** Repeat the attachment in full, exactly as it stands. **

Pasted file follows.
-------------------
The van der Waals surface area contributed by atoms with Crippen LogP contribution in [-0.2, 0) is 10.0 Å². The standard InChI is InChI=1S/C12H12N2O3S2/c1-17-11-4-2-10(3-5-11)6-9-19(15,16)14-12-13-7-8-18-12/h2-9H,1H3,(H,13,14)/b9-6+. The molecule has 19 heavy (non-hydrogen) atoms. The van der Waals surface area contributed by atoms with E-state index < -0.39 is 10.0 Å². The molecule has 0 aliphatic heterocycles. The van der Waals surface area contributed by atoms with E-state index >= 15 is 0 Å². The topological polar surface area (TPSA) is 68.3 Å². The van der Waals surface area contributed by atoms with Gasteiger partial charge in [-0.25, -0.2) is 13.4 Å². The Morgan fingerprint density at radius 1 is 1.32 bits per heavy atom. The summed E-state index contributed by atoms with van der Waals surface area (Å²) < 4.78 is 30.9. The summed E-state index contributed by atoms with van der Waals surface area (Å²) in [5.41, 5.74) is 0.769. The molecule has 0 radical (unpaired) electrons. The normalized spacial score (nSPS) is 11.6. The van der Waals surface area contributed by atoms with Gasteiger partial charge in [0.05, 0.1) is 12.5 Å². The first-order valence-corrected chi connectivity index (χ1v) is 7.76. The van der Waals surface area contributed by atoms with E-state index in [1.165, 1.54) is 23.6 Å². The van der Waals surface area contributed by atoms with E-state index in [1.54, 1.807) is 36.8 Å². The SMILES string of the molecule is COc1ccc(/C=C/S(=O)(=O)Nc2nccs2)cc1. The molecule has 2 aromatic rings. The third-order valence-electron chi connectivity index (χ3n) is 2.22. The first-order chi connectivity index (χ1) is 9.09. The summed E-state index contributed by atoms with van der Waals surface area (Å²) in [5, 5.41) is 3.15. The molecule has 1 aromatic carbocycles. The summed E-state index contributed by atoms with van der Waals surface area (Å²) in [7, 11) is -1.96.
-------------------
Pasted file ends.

The van der Waals surface area contributed by atoms with Crippen LogP contribution in [-0.2, 0) is 10.0 Å². The standard InChI is InChI=1S/C12H12N2O3S2/c1-17-11-4-2-10(3-5-11)6-9-19(15,16)14-12-13-7-8-18-12/h2-9H,1H3,(H,13,14)/b9-6+. The molecule has 19 heavy (non-hydrogen) atoms. The van der Waals surface area contributed by atoms with E-state index < -0.39 is 10.0 Å². The molecule has 0 aliphatic heterocycles. The van der Waals surface area contributed by atoms with E-state index >= 15 is 0 Å². The topological polar surface area (TPSA) is 68.3 Å². The van der Waals surface area contributed by atoms with Gasteiger partial charge in [-0.25, -0.2) is 13.4 Å². The Morgan fingerprint density at radius 1 is 1.32 bits per heavy atom. The summed E-state index contributed by atoms with van der Waals surface area (Å²) < 4.78 is 30.9. The summed E-state index contributed by atoms with van der Waals surface area (Å²) in [5.41, 5.74) is 0.769. The molecule has 0 radical (unpaired) electrons. The normalized spacial score (nSPS) is 11.6. The van der Waals surface area contributed by atoms with Gasteiger partial charge in [0.05, 0.1) is 12.5 Å². The first-order valence-corrected chi connectivity index (χ1v) is 7.76. The van der Waals surface area contributed by atoms with E-state index in [1.165, 1.54) is 23.6 Å². The van der Waals surface area contributed by atoms with E-state index in [1.54, 1.807) is 36.8 Å². The SMILES string of the molecule is COc1ccc(/C=C/S(=O)(=O)Nc2nccs2)cc1. The molecule has 2 aromatic rings. The third-order valence-electron chi connectivity index (χ3n) is 2.22. The first-order chi connectivity index (χ1) is 9.09. The summed E-state index contributed by atoms with van der Waals surface area (Å²) in [5, 5.41) is 3.15. The molecule has 1 aromatic carbocycles. The summed E-state index contributed by atoms with van der Waals surface area (Å²) in [7, 11) is -1.96.